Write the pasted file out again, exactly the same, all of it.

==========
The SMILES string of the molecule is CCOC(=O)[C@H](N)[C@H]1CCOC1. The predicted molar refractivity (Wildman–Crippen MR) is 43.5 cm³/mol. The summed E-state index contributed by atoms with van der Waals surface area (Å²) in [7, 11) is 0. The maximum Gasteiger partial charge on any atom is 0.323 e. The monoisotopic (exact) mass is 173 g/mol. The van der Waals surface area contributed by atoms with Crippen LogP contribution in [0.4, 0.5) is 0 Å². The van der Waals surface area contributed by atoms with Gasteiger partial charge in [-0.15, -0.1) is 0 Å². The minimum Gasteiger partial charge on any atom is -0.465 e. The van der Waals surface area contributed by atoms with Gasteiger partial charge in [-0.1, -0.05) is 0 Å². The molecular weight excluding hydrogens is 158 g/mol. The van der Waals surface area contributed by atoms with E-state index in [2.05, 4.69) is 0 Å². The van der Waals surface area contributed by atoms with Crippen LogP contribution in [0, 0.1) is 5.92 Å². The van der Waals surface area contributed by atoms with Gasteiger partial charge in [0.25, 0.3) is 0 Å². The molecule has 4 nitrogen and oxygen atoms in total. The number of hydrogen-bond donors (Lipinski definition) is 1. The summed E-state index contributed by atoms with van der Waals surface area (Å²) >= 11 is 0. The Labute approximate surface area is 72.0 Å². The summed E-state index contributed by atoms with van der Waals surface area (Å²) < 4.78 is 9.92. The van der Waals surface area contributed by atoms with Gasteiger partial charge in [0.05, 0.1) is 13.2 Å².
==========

The SMILES string of the molecule is CCOC(=O)[C@H](N)[C@H]1CCOC1. The predicted molar refractivity (Wildman–Crippen MR) is 43.5 cm³/mol. The summed E-state index contributed by atoms with van der Waals surface area (Å²) in [7, 11) is 0. The maximum Gasteiger partial charge on any atom is 0.323 e. The monoisotopic (exact) mass is 173 g/mol. The van der Waals surface area contributed by atoms with Crippen LogP contribution in [0.4, 0.5) is 0 Å². The van der Waals surface area contributed by atoms with Gasteiger partial charge in [-0.15, -0.1) is 0 Å². The minimum Gasteiger partial charge on any atom is -0.465 e. The van der Waals surface area contributed by atoms with Gasteiger partial charge in [-0.1, -0.05) is 0 Å². The molecular weight excluding hydrogens is 158 g/mol. The van der Waals surface area contributed by atoms with E-state index in [2.05, 4.69) is 0 Å². The van der Waals surface area contributed by atoms with Crippen LogP contribution in [0, 0.1) is 5.92 Å². The van der Waals surface area contributed by atoms with Gasteiger partial charge in [0.25, 0.3) is 0 Å². The molecule has 4 nitrogen and oxygen atoms in total. The number of hydrogen-bond donors (Lipinski definition) is 1. The summed E-state index contributed by atoms with van der Waals surface area (Å²) >= 11 is 0. The Labute approximate surface area is 72.0 Å². The summed E-state index contributed by atoms with van der Waals surface area (Å²) < 4.78 is 9.92. The van der Waals surface area contributed by atoms with Gasteiger partial charge in [0.05, 0.1) is 13.2 Å².